After all, money for the social services defenders claim will reduce crime and the need for policing could come from anywhere. Tying it to police budgets was a punitive measure difficult to defend, especially amid a crime wave like the unprecedented one Chicago is experiencing.
The director of the Chicago Film office was assaulted during a recent robbery outside his home, landing the prominent 53-year old Chicagoan in the ICU. Months ago, a gang of thieves burgled the same store twice in three days, dumping emptied-out cash registers on the lawn of the Governor’s mansion. The wealthiest man in Illinois complained to the press that carjackers have approached the security detail outside his house on several occasions, and he isn’t alone.
Lacking private security details, innocent men, women and children have been killed in a wave of homicide, drive-by shootings, even open-air gangland shoot-outs. Shoplifting has reached epic proportions to the point that the drawbridge to Chicago’s premier shopping district had to be raised in order to cut off access.
While Mayor Lori Lightfoot, who at this point must be considered a moderate, blames progressive Cook County Attorney Kim Foxx for the rising tides of crime and unrest in Chicago, Foxx blames Lightfoot and the Chicago PD, and everyone blames the rampant political corruption of the Chicago Way, a massive number of taxpayers are voting with their feet, fleeing Chi-town for safer pastures.
Progressives and moderates in the Democratic Party have three problems, one they know about and two they don’t.
Most elected officials in the Democratic Party will admit, at least in private, that it isn’t looking good for the party this election year. Anything could still happen, they say, but the outlook is grim or there wouldn’t be so many high-profile Democratic Party retirements.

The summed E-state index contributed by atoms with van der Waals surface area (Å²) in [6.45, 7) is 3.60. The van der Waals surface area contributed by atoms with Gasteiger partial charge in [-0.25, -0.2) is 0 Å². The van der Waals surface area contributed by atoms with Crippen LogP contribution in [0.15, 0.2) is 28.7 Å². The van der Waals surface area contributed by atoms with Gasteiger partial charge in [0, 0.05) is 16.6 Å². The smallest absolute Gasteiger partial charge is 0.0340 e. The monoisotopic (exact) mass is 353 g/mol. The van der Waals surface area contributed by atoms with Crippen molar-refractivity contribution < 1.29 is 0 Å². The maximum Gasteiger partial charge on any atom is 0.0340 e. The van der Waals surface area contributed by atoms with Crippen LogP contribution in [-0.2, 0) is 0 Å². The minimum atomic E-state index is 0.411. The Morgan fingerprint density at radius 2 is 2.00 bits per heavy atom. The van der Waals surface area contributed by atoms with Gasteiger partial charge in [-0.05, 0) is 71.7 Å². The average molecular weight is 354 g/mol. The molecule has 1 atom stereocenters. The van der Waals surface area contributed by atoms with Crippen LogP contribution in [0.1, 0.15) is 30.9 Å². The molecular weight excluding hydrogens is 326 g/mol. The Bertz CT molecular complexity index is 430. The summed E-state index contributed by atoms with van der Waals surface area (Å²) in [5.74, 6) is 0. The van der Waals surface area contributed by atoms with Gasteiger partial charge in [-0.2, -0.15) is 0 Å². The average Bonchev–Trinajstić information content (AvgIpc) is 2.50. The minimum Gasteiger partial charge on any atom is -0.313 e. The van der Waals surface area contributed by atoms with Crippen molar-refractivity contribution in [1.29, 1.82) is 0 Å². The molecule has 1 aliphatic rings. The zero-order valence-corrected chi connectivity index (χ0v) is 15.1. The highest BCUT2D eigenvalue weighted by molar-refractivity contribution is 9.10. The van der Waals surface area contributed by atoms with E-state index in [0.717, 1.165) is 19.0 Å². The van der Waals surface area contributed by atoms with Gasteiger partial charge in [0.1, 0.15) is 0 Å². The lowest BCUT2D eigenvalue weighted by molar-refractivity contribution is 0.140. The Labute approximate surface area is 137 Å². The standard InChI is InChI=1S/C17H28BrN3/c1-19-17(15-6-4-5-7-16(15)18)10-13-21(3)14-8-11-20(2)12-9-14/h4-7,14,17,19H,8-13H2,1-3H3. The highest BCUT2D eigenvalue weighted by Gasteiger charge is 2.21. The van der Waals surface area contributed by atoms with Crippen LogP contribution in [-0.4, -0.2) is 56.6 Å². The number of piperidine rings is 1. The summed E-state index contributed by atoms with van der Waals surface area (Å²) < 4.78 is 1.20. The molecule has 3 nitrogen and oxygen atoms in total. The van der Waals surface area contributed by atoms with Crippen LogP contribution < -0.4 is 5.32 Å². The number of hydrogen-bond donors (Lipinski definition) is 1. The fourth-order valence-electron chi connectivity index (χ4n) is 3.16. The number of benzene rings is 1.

What Democrats may not know is the true extent of the problems: If polling is this bad, it is probably actually much worse. Polling is still heavily skewing progressive, and progressives aren’t going to be as hard on Democratic Party politicians as their conservative counterparts.
Whatever problems the nation is facing- inflation, rising prices, higher energy and fuel costs, Covid19, supply line delays, Afghanistan, Ukraine- if Democrats would have blamed Donald Trump- and they would have- Republicans will likewise blame Joe Biden and the Democrats.
While progressives and moderates in the party argue about who is to blame for the Democratic Party’s problems, those problems could continue to get worse- much worse.
That is the other thing Democratic Party analysts aren’t considering.
The weather is getting warmer by the day. The high levels of crime which have plagued many Democratic Party strongholds from Seattle to Chicago to New York City are about to get worse- as crime always does during the summer.
Democrats arguing about who is to blame and trying to calculate the losses the party is likely to face in November are assuming things stay as they are, on a predictable trajectory. The optimists are assuming things will get spontaneously better somehow.
Looking at the current situation, considering historical trends, this isn’t likely to prove the case. Instead, chances are good the problems of today are going to look like halcyon days of peace and prosperity in comparison with what the nation, including Chicago, is likely to face in the coming months.
(contributing writer, Brooke Bell)